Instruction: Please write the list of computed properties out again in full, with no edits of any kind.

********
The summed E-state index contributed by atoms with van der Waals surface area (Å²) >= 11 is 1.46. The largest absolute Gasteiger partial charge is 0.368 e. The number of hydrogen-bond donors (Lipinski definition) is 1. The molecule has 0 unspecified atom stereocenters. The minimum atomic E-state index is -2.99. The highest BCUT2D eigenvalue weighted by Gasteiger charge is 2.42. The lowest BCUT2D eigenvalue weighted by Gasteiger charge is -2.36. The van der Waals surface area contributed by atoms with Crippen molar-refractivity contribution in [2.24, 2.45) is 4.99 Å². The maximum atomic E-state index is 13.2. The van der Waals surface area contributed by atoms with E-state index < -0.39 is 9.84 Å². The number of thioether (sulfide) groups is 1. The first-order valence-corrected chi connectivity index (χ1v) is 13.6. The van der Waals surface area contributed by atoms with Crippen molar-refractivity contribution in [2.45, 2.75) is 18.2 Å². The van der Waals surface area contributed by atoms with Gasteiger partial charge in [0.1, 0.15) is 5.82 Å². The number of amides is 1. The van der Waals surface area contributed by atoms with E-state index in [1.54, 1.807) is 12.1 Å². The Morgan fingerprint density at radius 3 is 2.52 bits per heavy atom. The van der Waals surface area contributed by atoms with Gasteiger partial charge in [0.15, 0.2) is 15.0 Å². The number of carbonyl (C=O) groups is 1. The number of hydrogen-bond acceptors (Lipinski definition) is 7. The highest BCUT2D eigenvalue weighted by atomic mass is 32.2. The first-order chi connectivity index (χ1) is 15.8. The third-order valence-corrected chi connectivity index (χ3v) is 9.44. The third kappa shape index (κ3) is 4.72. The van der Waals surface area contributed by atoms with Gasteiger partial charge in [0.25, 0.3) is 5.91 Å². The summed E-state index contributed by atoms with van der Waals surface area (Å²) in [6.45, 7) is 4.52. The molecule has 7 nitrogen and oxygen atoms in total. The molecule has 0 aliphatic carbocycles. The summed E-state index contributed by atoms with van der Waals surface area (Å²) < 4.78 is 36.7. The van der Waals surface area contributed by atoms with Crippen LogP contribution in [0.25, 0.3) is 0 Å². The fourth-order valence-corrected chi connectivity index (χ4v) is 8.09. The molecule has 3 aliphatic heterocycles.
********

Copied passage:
The summed E-state index contributed by atoms with van der Waals surface area (Å²) >= 11 is 1.46. The largest absolute Gasteiger partial charge is 0.368 e. The number of hydrogen-bond donors (Lipinski definition) is 1. The molecule has 0 unspecified atom stereocenters. The minimum atomic E-state index is -2.99. The highest BCUT2D eigenvalue weighted by Gasteiger charge is 2.42. The lowest BCUT2D eigenvalue weighted by Gasteiger charge is -2.36. The van der Waals surface area contributed by atoms with Crippen molar-refractivity contribution in [2.24, 2.45) is 4.99 Å². The maximum atomic E-state index is 13.2. The van der Waals surface area contributed by atoms with E-state index < -0.39 is 9.84 Å². The number of thioether (sulfide) groups is 1. The first-order valence-corrected chi connectivity index (χ1v) is 13.6. The van der Waals surface area contributed by atoms with Crippen molar-refractivity contribution in [2.45, 2.75) is 18.2 Å². The van der Waals surface area contributed by atoms with Gasteiger partial charge in [0.1, 0.15) is 5.82 Å². The number of amides is 1. The van der Waals surface area contributed by atoms with E-state index in [1.54, 1.807) is 12.1 Å². The Morgan fingerprint density at radius 3 is 2.52 bits per heavy atom. The van der Waals surface area contributed by atoms with Gasteiger partial charge in [0.15, 0.2) is 15.0 Å². The number of carbonyl (C=O) groups is 1. The number of hydrogen-bond acceptors (Lipinski definition) is 7. The highest BCUT2D eigenvalue weighted by atomic mass is 32.2. The first-order chi connectivity index (χ1) is 15.8. The third-order valence-corrected chi connectivity index (χ3v) is 9.44. The third kappa shape index (κ3) is 4.72. The van der Waals surface area contributed by atoms with Gasteiger partial charge in [0.25, 0.3) is 5.91 Å². The summed E-state index contributed by atoms with van der Waals surface area (Å²) in [6.45, 7) is 4.52. The molecule has 7 nitrogen and oxygen atoms in total. The molecule has 0 aliphatic carbocycles. The summed E-state index contributed by atoms with van der Waals surface area (Å²) < 4.78 is 36.7. The van der Waals surface area contributed by atoms with Crippen LogP contribution in [0.25, 0.3) is 0 Å². The fourth-order valence-corrected chi connectivity index (χ4v) is 8.09. The molecule has 3 aliphatic heterocycles.